TOP 1000 REVIEWERon 21 December 2007
After the turgid and tedious Mao, the book preceding this one on my reading list, I needed something well-written and interesting; something I wanted to read as opposed to something I thought I ought to read, which unfortunately was the case with Halliday and Chung's tome. In Bursting the Limits of Time I hit the jackpot.
The subject in itself is certainly potentially fascinating - the few decades around the turn of the 18th and 19th centuries when geology and palaeontology became serious objects of study - a global "scientific" revolution taking place with a global political revolution as its backdrop. Fortunately, the subject is given the literary treatment it deserves, so instead of dragging myself with trepidation to crawl through a few more pages every day I was motivated to consume the book in chapters.
The principal players are the protoscientists known at the time as "savants", gentlemen scholars of means and education who both carried out their own research and also acquired that of others in a manner which might seem quite shocking in today's Intellectual Property-aware atmosphere.
One of the first conjectures I made on the back of this was that, as in geology, so also in my own chosen "science", ornithology (OK, I do a bit of birdwatching), the great names must have accumulated a considerable amount of their knowledge from "locals", the small-time savants whose sphere of knowledge was limited geographically but comprehensive in their own locale. So one of the key savants featured in the book, Saussure, is guided on his trek up Matterhorn by a local, Balmat, who had himself accompanied local savant Paccard the previous year on what was in fact the first known ascent of the mountain.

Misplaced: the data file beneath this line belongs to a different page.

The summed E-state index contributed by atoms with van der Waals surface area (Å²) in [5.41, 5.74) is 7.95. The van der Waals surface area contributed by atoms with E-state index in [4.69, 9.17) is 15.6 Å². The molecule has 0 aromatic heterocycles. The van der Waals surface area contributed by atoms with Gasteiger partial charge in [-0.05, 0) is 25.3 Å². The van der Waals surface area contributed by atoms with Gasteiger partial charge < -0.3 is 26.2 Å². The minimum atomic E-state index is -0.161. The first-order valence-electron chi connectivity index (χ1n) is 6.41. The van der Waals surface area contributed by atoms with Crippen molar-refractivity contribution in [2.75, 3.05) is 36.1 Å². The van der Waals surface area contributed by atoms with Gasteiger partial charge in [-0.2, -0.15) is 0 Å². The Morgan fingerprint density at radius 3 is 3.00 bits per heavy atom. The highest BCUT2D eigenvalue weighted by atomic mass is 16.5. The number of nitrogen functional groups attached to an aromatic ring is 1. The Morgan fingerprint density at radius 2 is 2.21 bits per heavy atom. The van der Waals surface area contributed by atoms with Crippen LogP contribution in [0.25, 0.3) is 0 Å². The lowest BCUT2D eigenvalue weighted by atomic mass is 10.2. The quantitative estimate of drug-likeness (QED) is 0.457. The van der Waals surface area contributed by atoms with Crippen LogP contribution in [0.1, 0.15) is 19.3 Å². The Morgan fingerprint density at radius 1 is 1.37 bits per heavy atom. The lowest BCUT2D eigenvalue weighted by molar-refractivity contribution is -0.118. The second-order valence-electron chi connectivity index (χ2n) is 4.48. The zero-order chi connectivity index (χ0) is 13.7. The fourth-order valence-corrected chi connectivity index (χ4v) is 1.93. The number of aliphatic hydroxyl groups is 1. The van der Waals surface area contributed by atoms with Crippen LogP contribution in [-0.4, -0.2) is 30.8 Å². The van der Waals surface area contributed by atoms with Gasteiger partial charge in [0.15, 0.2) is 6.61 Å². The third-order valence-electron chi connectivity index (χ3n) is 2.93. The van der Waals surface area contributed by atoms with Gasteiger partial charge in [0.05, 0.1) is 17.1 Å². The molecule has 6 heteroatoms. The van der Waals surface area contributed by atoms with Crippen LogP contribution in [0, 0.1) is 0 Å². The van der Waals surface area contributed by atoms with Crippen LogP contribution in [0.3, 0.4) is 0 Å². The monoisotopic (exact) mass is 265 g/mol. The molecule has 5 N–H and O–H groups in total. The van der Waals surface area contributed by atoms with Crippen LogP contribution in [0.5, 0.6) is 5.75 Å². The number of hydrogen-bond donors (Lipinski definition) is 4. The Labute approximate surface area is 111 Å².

The occupations of these local savants varied - lawyer, physicians such as Paccard, priest. This last the author uses, rather dubiously, I would contend, as proof that a church/science split is imagined. Rather, I would think, in the time in question the priestly calling would have been a great way of taking money off somebody for work mostly done on Sunday in order to spend the rest of the week pursuing more worldly pastimes. As we are now aware, some of those pastimes were more worldly than others, and at least the pursuit of scientific knowledge provided a more pious veneer than the pursuit of carnal knowledge. Similarly Rudwick refers to the emerging techniques of textual criticism, and the consequent gathering evidence that the extant translations of The Bible may not have been as true to the original as most were led to believe. The leading exponents, such as Halle and Göttingen, he asserts, kept their faith nevertheless. How does he know? It could be argued that had their faith been shattered, as was that of Bart Ehrman, a modern practitioner (see Misquoting Jesus: The Story Behind Who Changed The Bible And Why), it would not have been in their interests to have said so, financially if nothing else. Later on, in fact, he refers to Giusseppe Recupero, a canon in Catania whose studies of Etna lead him to conclusions he himself finds dismaying and which result in the issuing of warnings of dire consequences by his bishop.